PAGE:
In Good Bye Motherland, artist Andrei LianKevich (SPUTNIK) portrays 2nd World War heroes together with streets called after them photographed from Google Earth. 2nd World War is a conflict that is very much present in this collective’s production and that reflects a continuous concern for Eastern countries’ society. By this project, Nave’s (NOPHOTO) work A la hora, en el lugar (At the time, in the place) is exhibited. This photographer captures the photos of the places where the ETA perpetrated their attacks, at the same date and time, but years apart. This project reflects one of the constant concerns of Spanish society.

At the end of the exhibition hall the two groups combine their projects just like they do in the publication in order to “break through with each project borders and make a hybrid”. The work Distance Place by SPUTNIK together with NOPHOTO projects: 49 cc., Idilios, Península, Salitre, Ser sangre are exhibited in this dialogue. Distance Place was a SPUTNIK project carried out in 2012 in Polland’s most important river, Vístula. Each one of the photographers worked on this river: some of them worked on the river banks, others on a nearby forest and others made photographic portraits “as if the river was a photographic studio” according to Juan Valbuena from NOPHOTO.

NOPHOTO projects stow away on Distance Place work, which flows like if on a riverbed. Distance Place took the shape of a straight line, where the images of each SPUTNIK photographer were framed differently but had the same size. Including the 5 NOPHOTO projects entails breaking this structure but not its core theme. There are certain similarities such as using the street as a studio, just like the river Vistula was used in Distance Place, or using immigration and teenager portraits. But there is also a clash of projects with the objective of breaking the limits of each of them and creating a new place, a new territory.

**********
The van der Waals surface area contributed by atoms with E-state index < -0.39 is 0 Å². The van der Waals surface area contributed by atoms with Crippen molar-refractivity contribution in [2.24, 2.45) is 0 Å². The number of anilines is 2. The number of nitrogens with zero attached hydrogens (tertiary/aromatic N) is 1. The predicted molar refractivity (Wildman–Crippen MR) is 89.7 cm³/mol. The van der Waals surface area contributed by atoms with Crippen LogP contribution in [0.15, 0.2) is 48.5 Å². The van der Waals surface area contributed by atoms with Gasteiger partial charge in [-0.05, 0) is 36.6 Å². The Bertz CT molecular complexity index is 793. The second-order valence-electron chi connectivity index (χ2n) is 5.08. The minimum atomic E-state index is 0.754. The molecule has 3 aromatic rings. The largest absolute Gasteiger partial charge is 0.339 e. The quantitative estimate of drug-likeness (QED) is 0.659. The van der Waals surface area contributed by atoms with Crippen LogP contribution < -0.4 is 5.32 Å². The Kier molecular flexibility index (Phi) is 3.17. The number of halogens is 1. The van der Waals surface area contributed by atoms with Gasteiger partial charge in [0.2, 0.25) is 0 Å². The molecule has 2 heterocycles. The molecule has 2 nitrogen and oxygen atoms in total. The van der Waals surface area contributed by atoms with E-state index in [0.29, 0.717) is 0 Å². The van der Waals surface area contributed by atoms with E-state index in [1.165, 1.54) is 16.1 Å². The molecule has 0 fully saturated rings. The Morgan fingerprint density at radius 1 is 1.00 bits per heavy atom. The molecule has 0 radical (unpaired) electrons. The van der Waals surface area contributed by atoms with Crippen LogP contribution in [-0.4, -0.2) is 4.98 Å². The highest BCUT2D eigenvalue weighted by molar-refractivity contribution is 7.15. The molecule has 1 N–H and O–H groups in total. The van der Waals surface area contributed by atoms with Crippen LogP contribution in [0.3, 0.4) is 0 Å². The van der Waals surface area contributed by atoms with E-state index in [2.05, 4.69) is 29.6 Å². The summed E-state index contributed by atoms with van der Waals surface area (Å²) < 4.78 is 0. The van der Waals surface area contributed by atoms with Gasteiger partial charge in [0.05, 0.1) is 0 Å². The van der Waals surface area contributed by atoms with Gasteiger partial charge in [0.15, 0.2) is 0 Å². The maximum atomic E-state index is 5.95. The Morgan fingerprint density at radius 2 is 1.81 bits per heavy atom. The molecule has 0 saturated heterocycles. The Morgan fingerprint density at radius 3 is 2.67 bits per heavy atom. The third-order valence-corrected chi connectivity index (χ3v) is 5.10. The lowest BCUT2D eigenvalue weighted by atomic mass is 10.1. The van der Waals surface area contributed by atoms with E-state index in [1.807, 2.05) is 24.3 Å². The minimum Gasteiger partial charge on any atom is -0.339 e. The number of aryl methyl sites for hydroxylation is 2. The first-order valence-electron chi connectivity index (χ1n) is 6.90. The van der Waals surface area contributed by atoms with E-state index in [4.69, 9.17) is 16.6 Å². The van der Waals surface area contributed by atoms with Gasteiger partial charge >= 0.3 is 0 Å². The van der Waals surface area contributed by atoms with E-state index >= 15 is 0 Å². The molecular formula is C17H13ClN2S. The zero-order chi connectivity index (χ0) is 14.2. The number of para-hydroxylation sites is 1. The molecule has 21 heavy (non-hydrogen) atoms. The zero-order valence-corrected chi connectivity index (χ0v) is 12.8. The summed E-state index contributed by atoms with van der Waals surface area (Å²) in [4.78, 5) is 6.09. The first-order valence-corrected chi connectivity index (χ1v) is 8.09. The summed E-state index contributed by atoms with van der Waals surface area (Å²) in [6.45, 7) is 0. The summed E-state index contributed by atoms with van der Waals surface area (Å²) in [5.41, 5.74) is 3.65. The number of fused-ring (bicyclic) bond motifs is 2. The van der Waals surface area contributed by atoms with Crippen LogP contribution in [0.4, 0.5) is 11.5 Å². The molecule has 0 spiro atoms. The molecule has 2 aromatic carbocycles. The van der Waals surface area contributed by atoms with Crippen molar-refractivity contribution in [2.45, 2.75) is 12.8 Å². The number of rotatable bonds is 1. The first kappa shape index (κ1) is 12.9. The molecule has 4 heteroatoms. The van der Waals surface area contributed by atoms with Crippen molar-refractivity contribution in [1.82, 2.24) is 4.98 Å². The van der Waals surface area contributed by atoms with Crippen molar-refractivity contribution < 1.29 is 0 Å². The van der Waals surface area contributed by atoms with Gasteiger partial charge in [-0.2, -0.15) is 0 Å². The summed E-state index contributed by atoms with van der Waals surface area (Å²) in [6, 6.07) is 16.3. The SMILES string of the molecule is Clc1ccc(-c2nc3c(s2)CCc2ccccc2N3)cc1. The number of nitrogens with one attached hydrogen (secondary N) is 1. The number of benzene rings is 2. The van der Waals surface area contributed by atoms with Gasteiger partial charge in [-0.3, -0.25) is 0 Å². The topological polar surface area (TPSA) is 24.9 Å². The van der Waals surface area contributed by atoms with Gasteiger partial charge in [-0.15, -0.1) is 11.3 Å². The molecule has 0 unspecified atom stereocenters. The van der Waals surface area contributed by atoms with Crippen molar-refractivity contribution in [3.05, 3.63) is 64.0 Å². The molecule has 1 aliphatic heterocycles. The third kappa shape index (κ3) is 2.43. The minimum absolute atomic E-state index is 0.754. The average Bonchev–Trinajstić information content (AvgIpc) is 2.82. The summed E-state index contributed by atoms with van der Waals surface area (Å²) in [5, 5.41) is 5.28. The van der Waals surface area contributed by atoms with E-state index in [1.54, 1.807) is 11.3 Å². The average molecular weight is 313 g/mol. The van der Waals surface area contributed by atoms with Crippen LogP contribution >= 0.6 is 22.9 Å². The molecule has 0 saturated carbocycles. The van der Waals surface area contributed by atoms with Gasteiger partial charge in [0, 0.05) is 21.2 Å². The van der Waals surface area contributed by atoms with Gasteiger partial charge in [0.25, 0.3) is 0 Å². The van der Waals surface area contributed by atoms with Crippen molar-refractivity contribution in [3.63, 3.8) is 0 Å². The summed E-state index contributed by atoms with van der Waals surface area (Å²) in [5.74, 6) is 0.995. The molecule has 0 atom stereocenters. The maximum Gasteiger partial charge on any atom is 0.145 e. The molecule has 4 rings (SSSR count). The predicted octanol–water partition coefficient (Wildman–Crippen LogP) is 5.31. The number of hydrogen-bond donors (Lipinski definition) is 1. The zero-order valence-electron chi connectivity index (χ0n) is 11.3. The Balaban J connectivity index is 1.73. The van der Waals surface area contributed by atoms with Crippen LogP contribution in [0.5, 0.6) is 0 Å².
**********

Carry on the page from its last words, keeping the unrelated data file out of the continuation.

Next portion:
The publication, with the title PSOPLAAINND (letters that make a new word that is the combination of Poland and Spain) is a publishing experiment coordinated by SPUTNIK that unfolds in a newspaper shape. Its content has been carefully selected among both group’s archives. It has 48 colour printed pages and a print run of 1000 copies that will be distributed for free. In this document “distortion is very much present” in Rafal Milach (SPUTNIK) words, since its goal is to question the role of documentary photography as a “faulty” information tool. Many photos from this newspaper have been destroyed, over-exposed, cut or censored. The result is a collage of two foreign realities that try to build a common invented territory.

The two groups share a special interest in photobooks; they consider that books are the right format to communicate photographic projects and they have self-published several of their projects such as Stand by or Vegaviana. This was also one of José Lázaro’s passions. José Lázaro was a publisher, a collector and a bibliophile who started his own publishing adventure with a magazine called España Moderna, a space for the Generation of 98 and international writers.

Mapping the Blind Spots is a project organized by the Polish Institute of Culture in cooperation with the Lázaro Galdiano Foundation and PHotoEspaña. The project has been coordinated, designed and curated by NOPHOTO and SPUTNIK.